The 19th Knesset will open its summer session Monday, and is expected to focus on the budget, haredi draft and peace talks with the Palestinians.
Since the formation of Israel's new government, barring a number of special sessions convened at the request of opposition parties, the Knesset has been out on recess.
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First and foremost, the Knesset must vote on the State's budget, which includes critical budget cuts, the full extent of which has yet to be revealed.
The new government, formed by parties that promised to assist the lower and middle classes, will be forced on the one hand to present a realistic budget, but on the other, to mitigate as much as possible the damage exerted by such a budget on the aforementioned classes.
In addition, the Knesset is expected to authorize the new outline for an equal share of the burden. A burning issue, in regards to which many promises were made during the elections.
The outline formulated in the stead of the Tal Law, the majority of which was agreed on during coalition negotiations, is intended to solve the issues of haredi enlistment into the IDF.
Despite the fact that the haredi factions are out of the government and sitting in the opposition, this is not expected to pass quietly; especially in light of promises by leading haredi rabbis to call a "rebellion", as part of which haredim are expected to refuse to appear at enlistment centers.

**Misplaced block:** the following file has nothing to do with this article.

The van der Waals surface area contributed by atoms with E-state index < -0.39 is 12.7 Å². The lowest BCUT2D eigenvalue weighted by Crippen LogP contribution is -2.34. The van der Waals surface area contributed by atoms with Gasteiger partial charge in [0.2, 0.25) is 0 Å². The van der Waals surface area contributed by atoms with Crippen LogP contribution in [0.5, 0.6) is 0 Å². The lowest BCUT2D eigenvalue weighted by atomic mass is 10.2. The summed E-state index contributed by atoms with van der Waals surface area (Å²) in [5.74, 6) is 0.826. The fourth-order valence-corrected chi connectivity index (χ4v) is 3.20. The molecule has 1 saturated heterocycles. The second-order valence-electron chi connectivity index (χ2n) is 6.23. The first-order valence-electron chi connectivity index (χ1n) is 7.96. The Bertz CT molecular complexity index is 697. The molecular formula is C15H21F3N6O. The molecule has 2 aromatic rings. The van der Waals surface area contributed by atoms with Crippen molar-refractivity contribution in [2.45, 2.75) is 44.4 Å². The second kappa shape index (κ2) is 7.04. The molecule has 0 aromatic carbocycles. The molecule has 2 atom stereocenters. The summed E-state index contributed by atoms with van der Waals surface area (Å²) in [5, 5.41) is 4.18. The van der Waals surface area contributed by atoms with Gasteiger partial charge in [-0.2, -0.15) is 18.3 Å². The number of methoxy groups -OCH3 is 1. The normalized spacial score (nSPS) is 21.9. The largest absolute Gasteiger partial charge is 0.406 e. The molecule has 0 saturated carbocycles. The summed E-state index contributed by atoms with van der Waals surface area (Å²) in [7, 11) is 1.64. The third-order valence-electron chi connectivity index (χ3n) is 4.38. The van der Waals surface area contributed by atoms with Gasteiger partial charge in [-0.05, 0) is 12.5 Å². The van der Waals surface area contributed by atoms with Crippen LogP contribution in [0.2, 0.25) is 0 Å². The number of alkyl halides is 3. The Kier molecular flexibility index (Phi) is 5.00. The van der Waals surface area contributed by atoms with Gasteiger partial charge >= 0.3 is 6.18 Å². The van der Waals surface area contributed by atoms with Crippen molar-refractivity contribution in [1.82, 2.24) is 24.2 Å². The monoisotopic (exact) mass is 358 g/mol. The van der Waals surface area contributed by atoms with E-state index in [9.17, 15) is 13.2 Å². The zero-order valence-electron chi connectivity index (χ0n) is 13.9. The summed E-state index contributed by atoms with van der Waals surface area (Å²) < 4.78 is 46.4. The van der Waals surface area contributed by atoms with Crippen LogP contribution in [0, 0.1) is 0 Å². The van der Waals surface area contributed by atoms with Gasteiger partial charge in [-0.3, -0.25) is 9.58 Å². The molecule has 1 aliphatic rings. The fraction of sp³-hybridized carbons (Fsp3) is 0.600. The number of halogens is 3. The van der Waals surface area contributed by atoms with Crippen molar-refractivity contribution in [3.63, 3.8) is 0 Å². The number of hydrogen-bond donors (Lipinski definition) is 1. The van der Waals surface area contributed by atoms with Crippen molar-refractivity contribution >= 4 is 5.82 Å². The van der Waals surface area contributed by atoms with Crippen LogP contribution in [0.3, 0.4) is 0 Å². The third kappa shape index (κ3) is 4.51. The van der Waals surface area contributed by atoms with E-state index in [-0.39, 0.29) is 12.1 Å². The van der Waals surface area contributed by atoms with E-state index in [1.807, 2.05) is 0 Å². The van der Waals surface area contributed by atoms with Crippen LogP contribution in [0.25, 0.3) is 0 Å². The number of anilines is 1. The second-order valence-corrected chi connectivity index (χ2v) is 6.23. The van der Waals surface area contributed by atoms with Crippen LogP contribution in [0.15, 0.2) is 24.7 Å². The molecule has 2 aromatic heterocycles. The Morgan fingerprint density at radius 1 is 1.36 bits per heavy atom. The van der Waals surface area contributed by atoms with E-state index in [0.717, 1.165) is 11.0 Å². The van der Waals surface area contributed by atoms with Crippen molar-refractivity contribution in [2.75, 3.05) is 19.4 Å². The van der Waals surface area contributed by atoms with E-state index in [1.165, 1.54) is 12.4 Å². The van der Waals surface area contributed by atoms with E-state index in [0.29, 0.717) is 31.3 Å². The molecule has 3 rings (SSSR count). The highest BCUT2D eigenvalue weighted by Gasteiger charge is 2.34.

An additional controversial issues on the Knesset's agenda is the peace process, which could potentially threaten the coalition's stability – accentuating coalition parties' ideological difference.
While Habayit Hayehudi and Yisrael Beiteinu MKs oppose a freeze in settlement construction and generally have little to no faith in the two-state solution, the Hatnua, headed by Tzipi Livni, and Yesh Atid, headed by Yair Lapid, conditioned their joining the government on the reigniting of diplomatic negotiations with the Palestinians.
In addition to the record number of private and governmental legislative proposals – already number in the hundreds, even before the summer session's beginning – the Habayit Hayehudi intends to tackle the issues of religion and state, working to loosen regulations over conversion processes and civil marriages.
Livni, who heads the Ministerial Committee on Legislative Affairs, has already announced she would work to promote political transparency and cancel secret ballots within the committee, which promises a very stormy Knesset session indeed.
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